As we all know, banks match people who have money with people who want money. Banks provide all types of personal and commercial loans to individuals and businesses that meet their lending qualifications.
Private equity firms, venture capitalists and angel investors are a source of funding for established businesses seeking capital to grow.
But what about individuals who want to start a business from scratch? Generally, they need to use their own funds or find money through family and friends. That can be a tough hill to climb for most start-ups.
Now budding entrepreneurs have a new potential source of start-up capital: Crowdfunding. Originally, crowdfunding platforms were designed to help people raise donations for a specific public good. It was an easy way for folks to reach out to family and friends through social media. Donors were assured that the funds raised would go directly to the charitable organization.
Over time, crowdfunding evolved to enable people with money to invest directly with people who need money by using a new intermediary, namely, a crowdfunding platform. The platforms are low cost compared to bricks and mortar banks, and one in particular is “no cost.”
They provide an efficient way for entrepreneurs to reach out to their own network of family and friends for funding help. Most platforms also maintain their own network of investors who stand willing to invest in promising projects.
Crowdfunding has helped numerous businesses get off the ground. One individual raised $65,000 in advances for a new dog toy he had designed, patented and planned to sell.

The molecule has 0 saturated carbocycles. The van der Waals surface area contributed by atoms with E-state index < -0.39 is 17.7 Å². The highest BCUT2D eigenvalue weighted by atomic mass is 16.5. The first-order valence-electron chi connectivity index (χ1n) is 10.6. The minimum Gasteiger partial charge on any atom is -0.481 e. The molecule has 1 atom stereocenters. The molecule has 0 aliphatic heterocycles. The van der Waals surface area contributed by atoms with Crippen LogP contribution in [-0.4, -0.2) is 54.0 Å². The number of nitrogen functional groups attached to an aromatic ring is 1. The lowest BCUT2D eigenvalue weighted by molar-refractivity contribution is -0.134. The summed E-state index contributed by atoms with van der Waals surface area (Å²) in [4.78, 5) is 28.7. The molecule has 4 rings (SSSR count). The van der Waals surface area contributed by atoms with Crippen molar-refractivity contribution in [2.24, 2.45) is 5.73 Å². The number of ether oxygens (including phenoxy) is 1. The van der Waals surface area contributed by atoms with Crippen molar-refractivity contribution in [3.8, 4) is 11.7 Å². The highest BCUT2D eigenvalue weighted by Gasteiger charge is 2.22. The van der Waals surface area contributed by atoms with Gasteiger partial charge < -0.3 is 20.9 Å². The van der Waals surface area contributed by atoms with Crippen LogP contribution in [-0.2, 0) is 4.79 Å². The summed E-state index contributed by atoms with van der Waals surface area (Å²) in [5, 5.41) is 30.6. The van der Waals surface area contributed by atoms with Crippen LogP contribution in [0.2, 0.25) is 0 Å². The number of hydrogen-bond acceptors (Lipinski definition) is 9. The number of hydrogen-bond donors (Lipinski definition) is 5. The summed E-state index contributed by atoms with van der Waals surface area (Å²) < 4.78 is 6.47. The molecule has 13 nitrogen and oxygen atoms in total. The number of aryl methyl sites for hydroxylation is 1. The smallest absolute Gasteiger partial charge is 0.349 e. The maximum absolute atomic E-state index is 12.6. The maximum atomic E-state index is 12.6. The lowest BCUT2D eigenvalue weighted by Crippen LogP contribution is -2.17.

In the Savannah area alone, there are currently hundreds of projects soliciting funds on crowdfunding platforms.
Funding can come in the form of deposits for the purchase of a product or service, a royalty arrangement, a loan, or an equity investment. This past May, the Securities and Exchange Commission issued regulations that enable private investors to make equity investments through crowdfunding platforms. Previously, only the very wealthy were permitted to invest. Now anyone can invest, within limits of course.
But it is not easy. There are literally hundreds of crowdfunding platforms currently available. Some are outright frauds.
How does an entrepreneur select an honest platform that best meets their specific requirements? There are tools available to help in this regard. One is basically a “Yelp” for crowdfunding platforms.
But even after selecting the best platform, the entrepreneur needs to craft a compelling pitch for their product or service. There are thousands of projects out there at any one point in time.
The competition for “eyeballs” is fierce, so a well-crafted YouTube video can be a great help.
J. Christopher Williams is a certified SCORE Mentor. To schedule an appointment to speak with a Savannah SCORE Mentor, call 912-652-4335.